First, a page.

Full lunar eclipse delights Americas, 1st of year

The moon turns an orange hue during a total lunar eclipse on Tuesday, April 15, 2014, in the sky above Phoenix. On April 29, the Southern Hemisphere will be treated to a type of solar eclipse. In all, four eclipses will occur this year, two lunar and two solar. (AP Photo/Ross D. Franklin)
The moon turns an orange hue during a total lunar eclipse on Tuesday, April 15, 2014, in the sky above Phoenix. On April 29, the Southern Hemisphere will be treated to a type of solar eclipse. In all, four eclipses will occur this year, two lunar and two solar. (AP Photo/Ross D. Franklin)

CAPE CANAVERAL, Fla. (AP) — Sky-gazers in North and South America were treated to a full lunar eclipse — at least those fortunate enough to have clear skies.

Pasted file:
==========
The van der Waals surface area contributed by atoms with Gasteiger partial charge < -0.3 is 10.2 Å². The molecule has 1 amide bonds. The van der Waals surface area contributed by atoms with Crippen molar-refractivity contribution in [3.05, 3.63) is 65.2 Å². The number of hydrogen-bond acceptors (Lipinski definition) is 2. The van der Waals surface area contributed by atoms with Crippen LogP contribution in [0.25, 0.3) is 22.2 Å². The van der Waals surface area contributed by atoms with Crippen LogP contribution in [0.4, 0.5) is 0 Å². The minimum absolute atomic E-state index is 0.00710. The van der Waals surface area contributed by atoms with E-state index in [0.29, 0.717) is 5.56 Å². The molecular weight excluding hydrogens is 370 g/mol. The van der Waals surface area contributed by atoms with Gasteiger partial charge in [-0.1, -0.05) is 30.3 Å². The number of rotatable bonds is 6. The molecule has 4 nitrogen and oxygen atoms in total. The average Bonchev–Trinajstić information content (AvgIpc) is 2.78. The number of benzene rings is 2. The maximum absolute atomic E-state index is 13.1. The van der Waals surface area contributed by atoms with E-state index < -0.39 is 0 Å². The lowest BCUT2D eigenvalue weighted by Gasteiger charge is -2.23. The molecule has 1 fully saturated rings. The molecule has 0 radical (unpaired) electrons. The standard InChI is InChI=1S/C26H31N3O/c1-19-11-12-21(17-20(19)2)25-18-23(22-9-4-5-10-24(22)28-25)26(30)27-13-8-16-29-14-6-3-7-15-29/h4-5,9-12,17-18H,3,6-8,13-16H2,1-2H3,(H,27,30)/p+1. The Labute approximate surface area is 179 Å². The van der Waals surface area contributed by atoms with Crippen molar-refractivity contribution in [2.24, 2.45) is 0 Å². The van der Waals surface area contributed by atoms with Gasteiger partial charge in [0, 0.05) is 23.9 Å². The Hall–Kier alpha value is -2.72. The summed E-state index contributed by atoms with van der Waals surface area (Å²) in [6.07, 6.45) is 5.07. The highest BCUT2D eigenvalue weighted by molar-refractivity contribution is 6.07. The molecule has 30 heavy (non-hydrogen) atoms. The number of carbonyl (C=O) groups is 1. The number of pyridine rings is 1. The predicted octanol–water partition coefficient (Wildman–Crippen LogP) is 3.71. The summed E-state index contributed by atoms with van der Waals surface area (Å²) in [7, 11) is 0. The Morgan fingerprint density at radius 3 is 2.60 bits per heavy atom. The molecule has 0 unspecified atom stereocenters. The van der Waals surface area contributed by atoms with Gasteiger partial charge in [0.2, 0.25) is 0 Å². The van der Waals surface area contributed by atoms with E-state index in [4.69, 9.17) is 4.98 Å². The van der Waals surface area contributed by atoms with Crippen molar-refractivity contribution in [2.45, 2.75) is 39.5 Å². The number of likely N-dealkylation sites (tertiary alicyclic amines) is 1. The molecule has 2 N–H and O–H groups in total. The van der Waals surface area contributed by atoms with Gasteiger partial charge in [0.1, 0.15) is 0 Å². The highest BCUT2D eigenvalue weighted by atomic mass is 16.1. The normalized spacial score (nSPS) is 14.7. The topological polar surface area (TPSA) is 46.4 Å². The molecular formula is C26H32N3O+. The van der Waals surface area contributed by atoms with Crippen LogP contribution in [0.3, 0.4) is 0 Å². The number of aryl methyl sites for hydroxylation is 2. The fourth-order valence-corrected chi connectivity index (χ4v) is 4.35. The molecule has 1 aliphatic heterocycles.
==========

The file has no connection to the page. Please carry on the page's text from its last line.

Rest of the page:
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The moon was eclipsed by the Earth’s shadow early Tuesday, beginning around 1 a.m. EDT for 5 ½ hours. The total phase of the eclipse lasted just 78 minutes.

For some, the moon appeared red-orange because of all the sunsets and sunrises shimmering from Earth, thus the name “blood moon.”

It’s the first of four eclipses this year and the first of four total lunar eclipses this year and next. In the meantime, get ready for a solar eclipse in two weeks.

NASA got good news Tuesday: Its moon-orbiting spacecraft, LADEE survived the eclipse. Scientists had feared LADEE might freeze up in the cold darkness.